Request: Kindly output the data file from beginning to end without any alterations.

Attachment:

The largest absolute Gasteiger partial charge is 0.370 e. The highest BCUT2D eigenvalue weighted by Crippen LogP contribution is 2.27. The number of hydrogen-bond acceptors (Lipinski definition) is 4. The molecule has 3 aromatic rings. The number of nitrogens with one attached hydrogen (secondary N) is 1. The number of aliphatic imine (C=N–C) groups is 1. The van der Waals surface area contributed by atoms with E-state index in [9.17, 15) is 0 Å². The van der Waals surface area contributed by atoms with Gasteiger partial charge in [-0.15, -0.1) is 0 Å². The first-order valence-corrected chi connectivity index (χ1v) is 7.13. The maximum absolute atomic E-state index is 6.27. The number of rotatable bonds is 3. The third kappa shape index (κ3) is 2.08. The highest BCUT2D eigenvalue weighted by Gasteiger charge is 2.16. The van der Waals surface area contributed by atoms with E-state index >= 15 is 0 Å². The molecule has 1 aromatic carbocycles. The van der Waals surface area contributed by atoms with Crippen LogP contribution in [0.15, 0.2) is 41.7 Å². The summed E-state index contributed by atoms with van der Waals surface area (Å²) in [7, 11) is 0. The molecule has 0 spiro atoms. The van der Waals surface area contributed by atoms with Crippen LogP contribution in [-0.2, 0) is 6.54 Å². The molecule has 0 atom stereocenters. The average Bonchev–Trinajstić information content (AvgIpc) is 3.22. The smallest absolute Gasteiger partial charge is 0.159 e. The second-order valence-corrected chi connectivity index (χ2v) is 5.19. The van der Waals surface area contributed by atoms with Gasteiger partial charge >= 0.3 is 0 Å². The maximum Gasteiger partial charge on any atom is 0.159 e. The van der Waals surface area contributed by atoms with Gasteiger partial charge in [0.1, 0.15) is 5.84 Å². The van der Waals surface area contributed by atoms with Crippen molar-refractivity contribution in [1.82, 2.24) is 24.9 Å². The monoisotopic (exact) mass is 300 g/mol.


The largest absolute Gasteiger partial charge is 0.370 e. The highest BCUT2D eigenvalue weighted by Crippen LogP contribution is 2.27. The number of hydrogen-bond acceptors (Lipinski definition) is 4. The molecule has 3 aromatic rings. The number of nitrogens with one attached hydrogen (secondary N) is 1. The number of aliphatic imine (C=N–C) groups is 1. The van der Waals surface area contributed by atoms with E-state index in [9.17, 15) is 0 Å². The van der Waals surface area contributed by atoms with Gasteiger partial charge in [-0.15, -0.1) is 0 Å². The first-order valence-corrected chi connectivity index (χ1v) is 7.13. The maximum absolute atomic E-state index is 6.27. The number of rotatable bonds is 3. The third kappa shape index (κ3) is 2.08. The highest BCUT2D eigenvalue weighted by Gasteiger charge is 2.16. The van der Waals surface area contributed by atoms with E-state index >= 15 is 0 Å². The molecule has 1 aromatic carbocycles. The van der Waals surface area contributed by atoms with Crippen LogP contribution in [0.15, 0.2) is 41.7 Å². The summed E-state index contributed by atoms with van der Waals surface area (Å²) in [7, 11) is 0. The molecule has 0 spiro atoms. The van der Waals surface area contributed by atoms with Crippen LogP contribution in [-0.2, 0) is 6.54 Å². The molecule has 0 atom stereocenters. The average Bonchev–Trinajstić information content (AvgIpc) is 3.22. The smallest absolute Gasteiger partial charge is 0.159 e. The second-order valence-corrected chi connectivity index (χ2v) is 5.19. The van der Waals surface area contributed by atoms with Gasteiger partial charge >= 0.3 is 0 Å². The maximum Gasteiger partial charge on any atom is 0.159 e. The van der Waals surface area contributed by atoms with Gasteiger partial charge in [0.1, 0.15) is 5.84 Å². The van der Waals surface area contributed by atoms with Crippen molar-refractivity contribution in [1.82, 2.24) is 24.9 Å². The monoisotopic (exact) mass is 300 g/mol.